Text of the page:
But she was running late on the morning of April 19, 1995.

Dianne Dooley
Photo by Bryan Terry

Dooley was supposed to be in the Federal Employees Credit Union on the third floor of the Alfred P. Murrah Federal Building at 9 a.m., but a co-worker called around 8:55 a.m.

About five minutes later, Dooley looked up from the phone call at a clock in her office on the fifth floor of the federal building and realized she was late.

“I need to go,” she told her co-worker and ran down the stairs.

As she reached the third floor and started to push open the steel door, the bomb exploded – forcing the door back onto Dooley, knocking her to the ground.

If she hadn’t stopped to take that call, Dooley said she would not be alive today.

Had she been her usual punctual self, Dooley would not have seen her sisters get married, and she would not get to be an aunt to her 12 nieces and nephews.

Dooley would not have earned a master’s degree in rehabilitation counseling, and she wouldn’t have a 13-year-old daughter.

She and her husband, Jim, would not have been able to ride an elevator to the 49th floor of the Devon Tower last month to celebrate their 35th wedding anniversary.

They splurged on steak dinners with raspberry chocolate cake for dessert as they watched the sun set and a full moon rise over downtown Oklahoma City from their perch just a few blocks from the site of the Oklahoma City National Memorial & Museum.

“I appreciate every day because when you almost didn’t get those days, you have a greater appreciation for every day,” said Dooley, 54. “I try not to sweat the small stuff anymore, and I’m pretty good at it now. I try to tell people they’re important to me. I try to tell my daughter every day I love her.”

Dooley had a broken right toe and compound fractures to her right hand and wrist from the bombing. As she recovered, her father brought her news each day about the two women she was supposed to meet the morning of the bombing — Karan Shepherd and Linda McKinney.

With each passing day, their bodies still hadn’t been found.

Dooley feels a responsibility to live the best life she can in honor of her friends and others who died in the bombing.

“There’s no way to forget it,” Dooley said. “I think you kind of incorporate it into your journey or your story in life. You can’t forget.”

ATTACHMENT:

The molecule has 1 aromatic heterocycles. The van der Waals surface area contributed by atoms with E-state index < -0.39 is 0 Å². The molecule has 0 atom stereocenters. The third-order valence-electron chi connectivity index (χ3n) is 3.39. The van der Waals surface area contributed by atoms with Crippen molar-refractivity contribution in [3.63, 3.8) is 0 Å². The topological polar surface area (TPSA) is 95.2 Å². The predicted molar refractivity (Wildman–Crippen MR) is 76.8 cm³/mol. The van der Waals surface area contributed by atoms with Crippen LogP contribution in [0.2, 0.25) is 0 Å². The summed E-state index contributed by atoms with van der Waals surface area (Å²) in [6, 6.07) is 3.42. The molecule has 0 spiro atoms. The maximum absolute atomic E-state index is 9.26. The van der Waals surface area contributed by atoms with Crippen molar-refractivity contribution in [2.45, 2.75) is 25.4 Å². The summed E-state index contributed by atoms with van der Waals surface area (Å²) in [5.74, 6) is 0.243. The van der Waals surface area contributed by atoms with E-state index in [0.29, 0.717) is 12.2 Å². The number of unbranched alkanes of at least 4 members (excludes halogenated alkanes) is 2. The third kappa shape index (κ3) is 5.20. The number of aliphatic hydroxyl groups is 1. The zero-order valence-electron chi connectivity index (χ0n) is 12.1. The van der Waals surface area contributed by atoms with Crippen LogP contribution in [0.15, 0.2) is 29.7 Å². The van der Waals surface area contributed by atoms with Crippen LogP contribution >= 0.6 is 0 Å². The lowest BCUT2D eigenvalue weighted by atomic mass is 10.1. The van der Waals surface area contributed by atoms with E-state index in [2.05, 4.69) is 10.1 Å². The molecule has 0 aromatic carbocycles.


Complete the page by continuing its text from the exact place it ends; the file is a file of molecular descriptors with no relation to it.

After the bombing, Dooley joined Saint Paul’s. Like her, the church was going through a rebuilding process after having been damaged in the explosion.

There, Dooley could cry in the pews and people understood. She could be angry in church and people understood.

This isn’t something that you really get over. You deal with it, but you don’t get over it.

>>Dr. Harrison Smith
Clinical psychologist

“We were just kind of walking that walk together,” Dooley said. “They were rebuilding, and I was, in a sense, rebuilding and repairing myself.”

Dooley underwent six surgeries and 10 months of rehabilitation three days a week. She never regained full function in her right hand and still misses playing softball with her husband.

It took a while to work through the anger. Dooley, who works with veterans, had a hard time understanding why Timothy McVeigh, who was a veteran, would attack the country he served.

The anger she felt subsided with the birth of her daughter, Keely.

Dooley and her husband had just started talking about having a baby before the bombing. Those plans were delayed. Dooley had two miscarriages in the years following the bombing. When she was 40 years old, she became pregnant with Keely.

“That will heal your heart in a hurry,” Dooley said. “It went a long way for healing for me.”

She decided early on that the attack wasn’t going to keep her from her from her job, which she loved. It took about seven months before she was able to return to work part time and about a year before she was able to work full time. Today, Dooley works for the Department of Veterans Affairs as a supervisory vocational rehabilitation counselor. In that role, she counsels disabled veterans and also supervises other counselors. Dooley said her injuries from the bombing have helped her to be a better counselor for disabled veterans.

Sometimes she walks from her office on the first floor in the new federal building up to the third floor of the building to look at the memorial. Moving into that building — on the other side of Harvey and 6th streets — was hard for some, but Dooley takes comfort in being close to the memorial site. For her, it is a reminder of the days she almost lost and the gift she was given: The gift of time.

“It’s a reminder of how lucky I am still to be here,” Dooley said. “For me, it’s not a negative reminder. … It’s a positive reminder that we rebuilt. The city rebuilt.”

Susie's house

Sitting in the front room of Susie’s house, Sally Ferrell thumbed through old photographs. She held out one of Susan in a bright floral dress smiling and holding her niece and nephew. The backdrop of the photo is a red barn on the farm where Susan grew up. It was taken on Easter of 1995 — three days before Susan, a 37-year-old Housing and Urban Development lawyer, died in the bombing.

Susie Ferrell
Photo by Sarah Phipps

“I can’t believe the time’s gone by,” Sally Ferrell said.

The hardwood floors in Susan’s home near Edgemere Park were perfect for the dancer, who performed with a troupe that specialized in what Susan called Middle Eastern dancing. She walked in with a Realtor by her side and proclaimed: “I’ve been looking for this house all my life.”